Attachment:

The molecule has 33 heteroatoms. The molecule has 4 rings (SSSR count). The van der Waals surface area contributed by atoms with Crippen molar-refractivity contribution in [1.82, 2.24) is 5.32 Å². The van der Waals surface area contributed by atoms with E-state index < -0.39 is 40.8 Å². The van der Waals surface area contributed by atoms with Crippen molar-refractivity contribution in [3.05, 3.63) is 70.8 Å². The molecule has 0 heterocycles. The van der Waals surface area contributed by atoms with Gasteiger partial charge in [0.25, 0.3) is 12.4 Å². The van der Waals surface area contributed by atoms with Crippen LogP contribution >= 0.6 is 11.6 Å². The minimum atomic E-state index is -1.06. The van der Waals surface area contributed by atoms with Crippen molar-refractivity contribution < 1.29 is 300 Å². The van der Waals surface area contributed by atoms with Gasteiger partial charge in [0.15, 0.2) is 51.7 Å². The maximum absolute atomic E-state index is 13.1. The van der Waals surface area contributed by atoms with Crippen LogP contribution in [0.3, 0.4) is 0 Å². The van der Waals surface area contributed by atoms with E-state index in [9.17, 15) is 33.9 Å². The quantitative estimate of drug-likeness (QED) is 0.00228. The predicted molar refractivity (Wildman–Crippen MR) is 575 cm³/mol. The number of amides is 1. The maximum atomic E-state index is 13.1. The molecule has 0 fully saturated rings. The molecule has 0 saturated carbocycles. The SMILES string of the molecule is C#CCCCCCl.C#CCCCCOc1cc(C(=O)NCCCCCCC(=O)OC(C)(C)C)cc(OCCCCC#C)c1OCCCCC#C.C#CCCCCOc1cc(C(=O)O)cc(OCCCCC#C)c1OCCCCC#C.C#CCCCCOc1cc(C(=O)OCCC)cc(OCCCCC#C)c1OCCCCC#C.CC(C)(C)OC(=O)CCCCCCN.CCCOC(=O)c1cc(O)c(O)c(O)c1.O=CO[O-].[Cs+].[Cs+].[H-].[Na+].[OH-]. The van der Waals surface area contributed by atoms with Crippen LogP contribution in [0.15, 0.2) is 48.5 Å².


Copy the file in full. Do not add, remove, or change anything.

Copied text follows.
The molecule has 33 heteroatoms. The molecule has 4 rings (SSSR count). The van der Waals surface area contributed by atoms with Crippen molar-refractivity contribution in [1.82, 2.24) is 5.32 Å². The van der Waals surface area contributed by atoms with E-state index < -0.39 is 40.8 Å². The van der Waals surface area contributed by atoms with Crippen molar-refractivity contribution in [3.05, 3.63) is 70.8 Å². The molecule has 0 heterocycles. The van der Waals surface area contributed by atoms with Gasteiger partial charge in [0.25, 0.3) is 12.4 Å². The van der Waals surface area contributed by atoms with Crippen LogP contribution >= 0.6 is 11.6 Å². The minimum atomic E-state index is -1.06. The van der Waals surface area contributed by atoms with Crippen molar-refractivity contribution < 1.29 is 300 Å². The van der Waals surface area contributed by atoms with Gasteiger partial charge in [0.15, 0.2) is 51.7 Å². The maximum absolute atomic E-state index is 13.1. The van der Waals surface area contributed by atoms with Crippen LogP contribution in [0.3, 0.4) is 0 Å². The van der Waals surface area contributed by atoms with E-state index in [9.17, 15) is 33.9 Å². The quantitative estimate of drug-likeness (QED) is 0.00228. The predicted molar refractivity (Wildman–Crippen MR) is 575 cm³/mol. The number of amides is 1. The maximum atomic E-state index is 13.1. The molecule has 0 fully saturated rings. The molecule has 0 saturated carbocycles. The SMILES string of the molecule is C#CCCCCCl.C#CCCCCOc1cc(C(=O)NCCCCCCC(=O)OC(C)(C)C)cc(OCCCCC#C)c1OCCCCC#C.C#CCCCCOc1cc(C(=O)O)cc(OCCCCC#C)c1OCCCCC#C.C#CCCCCOc1cc(C(=O)OCCC)cc(OCCCCC#C)c1OCCCCC#C.CC(C)(C)OC(=O)CCCCCCN.CCCOC(=O)c1cc(O)c(O)c(O)c1.O=CO[O-].[Cs+].[Cs+].[H-].[Na+].[OH-]. The van der Waals surface area contributed by atoms with Crippen LogP contribution in [0.15, 0.2) is 48.5 Å².